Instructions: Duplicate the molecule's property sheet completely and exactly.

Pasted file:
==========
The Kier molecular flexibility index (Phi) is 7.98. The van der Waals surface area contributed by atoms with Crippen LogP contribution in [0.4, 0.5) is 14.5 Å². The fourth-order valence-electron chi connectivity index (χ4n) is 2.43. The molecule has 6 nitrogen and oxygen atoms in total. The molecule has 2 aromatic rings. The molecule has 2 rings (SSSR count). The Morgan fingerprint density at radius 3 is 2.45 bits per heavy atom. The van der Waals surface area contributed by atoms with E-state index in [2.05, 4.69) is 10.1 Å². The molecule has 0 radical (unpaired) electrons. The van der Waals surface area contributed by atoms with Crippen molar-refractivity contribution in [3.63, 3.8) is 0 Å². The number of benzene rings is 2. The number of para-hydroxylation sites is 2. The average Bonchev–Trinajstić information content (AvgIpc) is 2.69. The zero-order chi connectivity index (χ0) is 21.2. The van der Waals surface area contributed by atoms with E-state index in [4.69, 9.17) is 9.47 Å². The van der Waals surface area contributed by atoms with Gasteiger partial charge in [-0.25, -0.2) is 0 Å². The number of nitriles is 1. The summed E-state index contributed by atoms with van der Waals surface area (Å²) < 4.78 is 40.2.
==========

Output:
The Kier molecular flexibility index (Phi) is 7.98. The van der Waals surface area contributed by atoms with Crippen LogP contribution in [0.4, 0.5) is 14.5 Å². The fourth-order valence-electron chi connectivity index (χ4n) is 2.43. The molecule has 6 nitrogen and oxygen atoms in total. The molecule has 2 aromatic rings. The molecule has 2 rings (SSSR count). The Morgan fingerprint density at radius 3 is 2.45 bits per heavy atom. The van der Waals surface area contributed by atoms with E-state index in [2.05, 4.69) is 10.1 Å². The molecule has 0 radical (unpaired) electrons. The van der Waals surface area contributed by atoms with Crippen molar-refractivity contribution in [3.63, 3.8) is 0 Å². The number of benzene rings is 2. The number of para-hydroxylation sites is 2. The average Bonchev–Trinajstić information content (AvgIpc) is 2.69. The zero-order chi connectivity index (χ0) is 21.2. The van der Waals surface area contributed by atoms with E-state index in [4.69, 9.17) is 9.47 Å². The van der Waals surface area contributed by atoms with Gasteiger partial charge in [-0.25, -0.2) is 0 Å². The number of nitriles is 1. The summed E-state index contributed by atoms with van der Waals surface area (Å²) < 4.78 is 40.2.